Did you know that there are a plenty of products out there on supermarket shelves that are eco-friendly and safe for you to use around your house or dorm?
Baking soda continues to be the most popular natural and eco-friendly home cleaning agent.
Mix baking soda with two tablespoons of freshly squeezed lemon to remove sticky greasy stains on kitchen counters, toilets, and floor tiles, or use it to clean window screens, carpets with stains, ink stains on clothes, and fish tanks.
As baking soda has the ability to soften water, break down proteins and is slightly alkaline in nature, it can also be used as a deodorizer and be used to neutralize scents that are acidic in nature.
Baking soda can also be used to unclog drains: Pour some baking soda into the drain, followed by vinegar (white vinegar or apple cider vinegar). Wait for about 15 minutes before you flush the mixture with boiling water. The bubbling that you might see in the drain is the chemical reaction of the mixture with the clog in the drain.
White vinegar is another extremely popular eco-friendly home cleaner, because of its acidic nature. It can readily remove stains from glass surfaces, dirty windows, and mirrors. A few drops of diluted vinegar can be sprinkled on glass or mirrors and wiped away using old newspaper. In its more concentrated form, white vinegar can also be mixed with lemon juice to unclog drains.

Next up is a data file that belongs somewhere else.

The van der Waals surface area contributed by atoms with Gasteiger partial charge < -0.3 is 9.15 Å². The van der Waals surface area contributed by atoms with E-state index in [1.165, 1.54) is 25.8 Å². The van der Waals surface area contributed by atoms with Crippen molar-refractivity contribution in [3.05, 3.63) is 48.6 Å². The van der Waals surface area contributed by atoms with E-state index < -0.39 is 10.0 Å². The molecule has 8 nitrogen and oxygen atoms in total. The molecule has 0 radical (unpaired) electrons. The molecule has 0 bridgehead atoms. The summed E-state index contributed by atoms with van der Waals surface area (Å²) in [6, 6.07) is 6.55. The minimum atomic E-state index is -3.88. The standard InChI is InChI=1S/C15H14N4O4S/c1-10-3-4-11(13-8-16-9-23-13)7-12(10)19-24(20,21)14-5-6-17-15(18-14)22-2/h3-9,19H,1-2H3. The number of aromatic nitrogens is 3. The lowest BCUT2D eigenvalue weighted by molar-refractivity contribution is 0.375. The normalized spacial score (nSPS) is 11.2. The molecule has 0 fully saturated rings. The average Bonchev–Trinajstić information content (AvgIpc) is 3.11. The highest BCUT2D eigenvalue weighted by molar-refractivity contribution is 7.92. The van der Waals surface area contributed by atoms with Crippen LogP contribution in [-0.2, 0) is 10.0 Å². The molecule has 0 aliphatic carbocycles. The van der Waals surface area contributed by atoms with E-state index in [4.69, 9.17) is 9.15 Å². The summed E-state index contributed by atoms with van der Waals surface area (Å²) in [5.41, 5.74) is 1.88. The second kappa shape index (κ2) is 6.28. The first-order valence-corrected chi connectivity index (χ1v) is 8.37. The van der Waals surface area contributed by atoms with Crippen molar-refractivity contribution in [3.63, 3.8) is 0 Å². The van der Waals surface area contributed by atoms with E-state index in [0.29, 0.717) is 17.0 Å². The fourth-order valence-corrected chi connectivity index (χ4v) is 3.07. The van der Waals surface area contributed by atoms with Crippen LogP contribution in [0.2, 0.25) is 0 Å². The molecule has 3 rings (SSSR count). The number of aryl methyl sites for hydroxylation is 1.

Eucalyptus oil offers an environmentally friendly replacement for synthetic household cleaners. Simply combine water with eucalyptus oil and you will have an eco-friendly home cleaner which can be sprayed on nearly any surface to wipe away the dust and dirt in your home. The same mixture can be used as a disinfectant for the toilet.
The oil, by itself, can remove sticker residues from glass, offers a great smell when a teaspoon is mixed into your laundry washer, and helps to remove stains such as paint, grease, and ink from your clothes.
Eucalyptus oil can also work as a stainless steel cleaner.
Luffa (or Loofah) sponges are also great alternative cleaning products. Unlike most exfoliating sponges, luffas are not made of plastic. Luffa is actually a plant whose fruit can be used in place of a conventional sponge for exfoliating your body or cleaning in the kitchen. You might be amazed to know that the fruit of the Luffa plant can also be eaten, used to make mats, or even slipper insoles. Luffa seeds can be planted yearly and with your own luffa garden, you will always be able to clean your house and body, saving the earth one less piece of plastic at a time.
What do you do to keep your cleaning habits sustainable and eco-friendly? Are you going to try any of these suggestions?